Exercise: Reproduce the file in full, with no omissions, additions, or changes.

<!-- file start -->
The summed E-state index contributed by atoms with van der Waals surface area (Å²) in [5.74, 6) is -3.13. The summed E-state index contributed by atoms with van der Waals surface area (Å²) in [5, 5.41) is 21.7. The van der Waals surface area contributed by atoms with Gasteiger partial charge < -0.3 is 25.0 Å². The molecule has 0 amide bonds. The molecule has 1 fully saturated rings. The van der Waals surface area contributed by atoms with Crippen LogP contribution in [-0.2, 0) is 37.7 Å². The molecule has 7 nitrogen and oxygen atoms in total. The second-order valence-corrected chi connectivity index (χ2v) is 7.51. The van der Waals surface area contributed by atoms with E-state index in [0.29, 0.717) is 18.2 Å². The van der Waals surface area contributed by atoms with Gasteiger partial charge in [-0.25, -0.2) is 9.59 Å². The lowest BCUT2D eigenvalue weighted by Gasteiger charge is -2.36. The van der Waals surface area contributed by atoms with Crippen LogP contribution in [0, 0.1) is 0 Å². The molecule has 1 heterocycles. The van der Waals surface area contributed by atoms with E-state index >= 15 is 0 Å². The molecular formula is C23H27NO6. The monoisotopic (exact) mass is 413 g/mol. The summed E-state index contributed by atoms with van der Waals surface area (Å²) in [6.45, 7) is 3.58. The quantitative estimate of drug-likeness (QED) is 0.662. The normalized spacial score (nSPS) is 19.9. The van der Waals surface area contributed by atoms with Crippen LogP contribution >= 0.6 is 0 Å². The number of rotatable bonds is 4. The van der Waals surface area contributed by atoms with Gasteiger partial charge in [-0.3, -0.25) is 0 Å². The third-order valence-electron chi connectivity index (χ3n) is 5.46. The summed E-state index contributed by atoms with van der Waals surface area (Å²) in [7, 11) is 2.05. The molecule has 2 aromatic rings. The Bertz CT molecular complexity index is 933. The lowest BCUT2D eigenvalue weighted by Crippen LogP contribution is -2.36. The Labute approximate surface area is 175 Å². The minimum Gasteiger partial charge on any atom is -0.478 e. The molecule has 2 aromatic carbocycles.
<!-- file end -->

The summed E-state index contributed by atoms with van der Waals surface area (Å²) in [5.74, 6) is -3.13. The summed E-state index contributed by atoms with van der Waals surface area (Å²) in [5, 5.41) is 21.7. The van der Waals surface area contributed by atoms with Gasteiger partial charge < -0.3 is 25.0 Å². The molecule has 0 amide bonds. The molecule has 1 fully saturated rings. The van der Waals surface area contributed by atoms with Crippen LogP contribution in [-0.2, 0) is 37.7 Å². The molecule has 7 nitrogen and oxygen atoms in total. The second-order valence-corrected chi connectivity index (χ2v) is 7.51. The van der Waals surface area contributed by atoms with E-state index in [0.29, 0.717) is 18.2 Å². The van der Waals surface area contributed by atoms with Gasteiger partial charge in [-0.25, -0.2) is 9.59 Å². The lowest BCUT2D eigenvalue weighted by Gasteiger charge is -2.36. The van der Waals surface area contributed by atoms with Crippen LogP contribution in [0, 0.1) is 0 Å². The molecule has 1 heterocycles. The van der Waals surface area contributed by atoms with E-state index >= 15 is 0 Å². The molecular formula is C23H27NO6. The monoisotopic (exact) mass is 413 g/mol. The summed E-state index contributed by atoms with van der Waals surface area (Å²) in [6.45, 7) is 3.58. The quantitative estimate of drug-likeness (QED) is 0.662. The normalized spacial score (nSPS) is 19.9. The van der Waals surface area contributed by atoms with Crippen LogP contribution >= 0.6 is 0 Å². The number of rotatable bonds is 4. The van der Waals surface area contributed by atoms with Gasteiger partial charge in [-0.3, -0.25) is 0 Å². The third-order valence-electron chi connectivity index (χ3n) is 5.46. The summed E-state index contributed by atoms with van der Waals surface area (Å²) in [7, 11) is 2.05. The molecule has 2 aromatic rings. The Bertz CT molecular complexity index is 933. The lowest BCUT2D eigenvalue weighted by Crippen LogP contribution is -2.36. The Labute approximate surface area is 175 Å². The minimum Gasteiger partial charge on any atom is -0.478 e. The molecule has 2 aromatic carbocycles.